If you’ve been following the latest round in the foreclosure mess, you’ve probably read about how some banks have lost the loan documents for some mortgages. The gist, as I understand it, is that after mortgages were signed, some of the larger banks would enter the data into the MERS registry  (which is owned by large banks). The registry helps facilitate the process because banks won’t have to go to the local records office to record the loans, which saves them time. After registering the loans, oftentimes banks shred the paper documents to avoid duplication. (all this I learned from reading Business Week, but I can’t find the nice chart they used)
Well it turns out that last year, March 2009 specifically, a bankruptcy judge in Las Vegas decided MERS could be a beneficiary under a trust deed. Since then, supreme courts in other states found MERS  had no standing in foreclosure proceedings under local state laws. Whoops.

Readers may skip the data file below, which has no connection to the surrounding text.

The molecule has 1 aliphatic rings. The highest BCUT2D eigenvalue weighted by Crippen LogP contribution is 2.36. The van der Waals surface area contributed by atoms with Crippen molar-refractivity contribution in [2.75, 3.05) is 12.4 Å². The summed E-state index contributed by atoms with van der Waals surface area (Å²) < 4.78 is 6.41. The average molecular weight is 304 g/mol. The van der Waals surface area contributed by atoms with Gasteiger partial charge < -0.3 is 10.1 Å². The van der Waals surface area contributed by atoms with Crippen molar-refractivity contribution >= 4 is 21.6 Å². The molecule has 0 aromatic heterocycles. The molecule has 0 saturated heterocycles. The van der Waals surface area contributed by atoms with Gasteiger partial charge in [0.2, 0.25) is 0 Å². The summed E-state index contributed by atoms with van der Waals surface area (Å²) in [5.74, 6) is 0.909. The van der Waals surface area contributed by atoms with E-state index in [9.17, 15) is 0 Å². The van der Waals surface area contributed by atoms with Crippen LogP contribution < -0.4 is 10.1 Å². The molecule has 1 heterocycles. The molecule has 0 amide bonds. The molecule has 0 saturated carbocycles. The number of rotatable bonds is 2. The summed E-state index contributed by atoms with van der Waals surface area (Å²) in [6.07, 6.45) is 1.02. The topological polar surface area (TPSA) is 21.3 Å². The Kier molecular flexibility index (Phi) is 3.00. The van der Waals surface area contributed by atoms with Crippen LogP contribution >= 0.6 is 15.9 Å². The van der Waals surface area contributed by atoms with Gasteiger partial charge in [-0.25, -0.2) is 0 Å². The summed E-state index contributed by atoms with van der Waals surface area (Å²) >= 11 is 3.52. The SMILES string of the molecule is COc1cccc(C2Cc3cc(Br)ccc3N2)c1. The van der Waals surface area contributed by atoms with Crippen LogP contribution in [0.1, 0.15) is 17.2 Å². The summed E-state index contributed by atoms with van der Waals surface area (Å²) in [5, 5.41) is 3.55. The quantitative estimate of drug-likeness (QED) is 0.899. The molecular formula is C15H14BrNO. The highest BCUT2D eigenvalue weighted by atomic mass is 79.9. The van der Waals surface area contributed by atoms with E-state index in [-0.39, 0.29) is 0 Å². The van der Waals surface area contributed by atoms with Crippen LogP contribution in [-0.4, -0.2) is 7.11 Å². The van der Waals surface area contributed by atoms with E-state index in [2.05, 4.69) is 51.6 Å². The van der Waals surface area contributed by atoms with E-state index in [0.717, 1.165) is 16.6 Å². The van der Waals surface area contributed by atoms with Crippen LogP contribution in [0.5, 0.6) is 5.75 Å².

Throw in the robo-signatures debacle and you create an environment that invites a little extraordinary situations… like people getting their homes for free because of clerical error (a broad term, I agree). A judge on Long Island erased a $292,500 debt  and awarded a home to a family after he “concluded that a mortgage company’s paperwork in a foreclosure case was so flawed and its behavior in negotiations with the borrower so ‘repugnant’.”
I believe that you should do what’s right and giving someone a home for free because a company acted badly is a little too far. That said, if a company is willing to act in that manner, maybe an example should be made. One of the downsides of the internet is a reduction in personal relationships. People used to know their mortgage lender, their insurance agent, and the folks they banked with. Now it’s all about business only, transactions, and getting the cheapest possible… so this is a natural result.
What do you think?
(Photo: andrewbain )